A study by Oxford orthopaedic researchers has found that hip replacements using cement improved the quality of life of patients, compared to uncemented implants.
Hip fracture in older people is a global problem that negatively affect patients’ quality of life and places a burden on healthcare systems. In the UK there are about 70,000 hip fractures every year, and each is a potentially catastrophic event; approximately 20 per cent of patients will die during the first year following the injury, and those who survive suffer pain and lack of mobility.
“About half of all hip fractures happen at the neck of the femur, or thighbone,” said Matt Costa, Professor of Orthopaedic Trauma at NDORMS, and Co-theme Lead of the Oxford BRC’s Musculoskeletal Theme.
“These are treated with a hip replacement procedure called hemiarthroplasty, in which the head of the femur is replaced with a metal implant. The most common method to fix the implant in place has been to use cement bonded to the patient’s bone but this isn’t without its risks during surgery. New implants have been designed without cement, so we set up the White 5 trial to compare any difference between the treatments and the effect on patient outcomes.”
The challenge with fixing implants to the bone is that they can loosen if not bonded securely to the patient’s thighbone, causing pain and restricting day-to-day activities. Bone cement provides reliable bonding to the bone but there is a small risk that a patient’s blood pressure may drop as the cement is injected into the bone.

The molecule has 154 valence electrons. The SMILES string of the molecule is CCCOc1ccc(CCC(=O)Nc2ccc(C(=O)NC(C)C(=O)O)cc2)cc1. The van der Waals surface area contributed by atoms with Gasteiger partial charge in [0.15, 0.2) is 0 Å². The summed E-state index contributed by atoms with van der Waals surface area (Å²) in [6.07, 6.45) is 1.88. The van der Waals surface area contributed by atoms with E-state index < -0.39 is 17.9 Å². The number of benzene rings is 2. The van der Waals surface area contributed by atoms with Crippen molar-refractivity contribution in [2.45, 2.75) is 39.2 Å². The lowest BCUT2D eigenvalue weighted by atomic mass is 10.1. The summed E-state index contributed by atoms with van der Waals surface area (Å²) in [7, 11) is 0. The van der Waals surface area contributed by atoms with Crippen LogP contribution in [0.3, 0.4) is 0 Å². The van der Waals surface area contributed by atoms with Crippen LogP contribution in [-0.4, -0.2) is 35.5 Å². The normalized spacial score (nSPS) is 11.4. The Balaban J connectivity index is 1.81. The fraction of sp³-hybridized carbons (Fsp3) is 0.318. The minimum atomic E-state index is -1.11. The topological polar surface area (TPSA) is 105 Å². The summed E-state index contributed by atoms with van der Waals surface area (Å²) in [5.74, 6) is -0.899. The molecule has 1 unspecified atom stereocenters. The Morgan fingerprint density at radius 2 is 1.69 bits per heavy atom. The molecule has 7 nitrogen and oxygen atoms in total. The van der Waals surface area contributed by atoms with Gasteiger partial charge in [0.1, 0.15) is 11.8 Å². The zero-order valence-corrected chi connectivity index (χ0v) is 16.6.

The newer uncemented implants have been designed to provide better integration with the bone and are claimed to provide reliable fixation and an early return to normal activities, without the risks of bone cement.
The White 5 trial, a randomised controlled trial across multiple hospitals in the UK, recruited people over the age of 60 with a hip fracture requiring hemiarthroplasty: 610 patients were recruited to receive the cemented treatment, and 615 to the modern uncemented treatment.
The study found that patients having the cemented treatment showed a statistically significant improvement in quality of life at one month and four months after the procedure, although there was less difference after 12 months.
Secondary fractures at the site of the implant were more common in the uncemented than cemented group. There was no difference between the two groups in terms of the number of people who died.
Professor Costa (pictured left) said: “Cemented implants provide modest but important improvements in quality of life compared with uncemented implants. The cemented implants also reduce costs for the NHS. Overall, we would recommend clinicians use cemented implants for patients having a hemiarthroplasty for their hip fracture.”
The involvement of patients and the public in trials to advance research and treatments can’t be underestimated.
Alwin McGibbon got involved 15 years ago: “Back when I joined, hospitals generally each had their own outcome measures, so it was like comparing apples and pears because they would have a different set of questions. I’ve been involved in White 5 on and off since it started, and part of my PPI (patient and public involvement) work was to develop the outcome measures for the trial, which have been now adopted by most of the hospitals.”
Alwin played a key role in patient-facing activities, such as putting documentation like consent forms into plain English.
“It’s nice to see the whole thing through from the beginning and knowing that you’re making a difference for patients,” she said.